The player in question on Muhammad's long touchdown run was junior defensive tackle Hassan Ridgeway, who beat his initial blocker and then the H-back coming on the trap block, but got distracted by the offensive lineman at his feet and allowed Mohammed to get into the hole and past him.

"We had a 3-technique in the A-gap, and the Fox (End) in the B gap, and they split us right down the middle when we’re boxed-up with the corner coming off the edge…The guy running the ball is a sprint champion the year before," said defensive coordinator Vance Bedford.

When the defensive front breaks down and allows a running back to quickly hit a crease, it puts the secondary in an extremely difficult position.

"Any time you have a vertical seam, and the guy can run, you’re not going to bring him down. It’s fundamental football. It’s engaging up front with the linebackers and coming for the ball, it’s things we’ve been working on and talking about this year and last year and 10 years ago. It hasn’t changed but, right now, we’re doing a very poor job of getting those things done."

Even against Cal and pocket passer Jared Goff, Texas stuck with zone coverage, which should have made run defense easier on the team since more players have their eyes on the football.

"The big runs there, even when you're in zone coverage and the ball breaks the line of scrimmage, you should have enough guys on the line of scrimmage where guys can make the tackle, and we didn't."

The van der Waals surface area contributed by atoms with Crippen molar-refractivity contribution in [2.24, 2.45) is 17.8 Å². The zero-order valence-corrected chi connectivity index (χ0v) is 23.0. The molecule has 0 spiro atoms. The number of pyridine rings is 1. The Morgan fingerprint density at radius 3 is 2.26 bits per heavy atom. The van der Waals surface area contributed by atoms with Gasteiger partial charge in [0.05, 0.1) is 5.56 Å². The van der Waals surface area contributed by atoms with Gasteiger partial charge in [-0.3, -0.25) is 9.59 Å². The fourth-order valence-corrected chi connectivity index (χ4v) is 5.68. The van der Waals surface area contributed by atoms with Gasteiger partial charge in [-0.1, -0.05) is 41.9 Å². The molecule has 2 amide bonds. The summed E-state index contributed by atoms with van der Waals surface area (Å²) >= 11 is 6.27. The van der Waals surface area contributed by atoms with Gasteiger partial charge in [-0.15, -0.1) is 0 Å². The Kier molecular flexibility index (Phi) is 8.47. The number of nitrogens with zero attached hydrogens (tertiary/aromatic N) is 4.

There's also a lack of conviction in pursuit -- players aren't running full speed to the football until the whistle blows, a problem that plagued the 2012 defense, as well.

"So it was just gap control then; because even the one right before half where we had it there, one of our defensive backs thought the guy was tackled, and I said, no, don't ever think that, you go tackle him, but that's just youth and running up there and being in position and go make it," Strong said.

The cornerbacks in particular are struggling in run support. On the Mohammed run before halftime, it was redshirt freshman cornerback John Bonney who got caught too far inside and got out-leveraged. On the long touchdown run, freshman cornerback Kris Boyd was the run-force defender and though he didn't lose contain, he was unable to recover in time to make thp elay.

Meanwhile, senior Peter Jinkens took himself out of the play with several false steps, freshman linebacker Malik Jefferson allowed Cal offensive lineman to get his hands on him, and both safeties took poor angles on that play from which they could not recover. Jefferson in particular displayed poor technique in allowing his opponent to get into his body instead of using his athleticism to shed the block.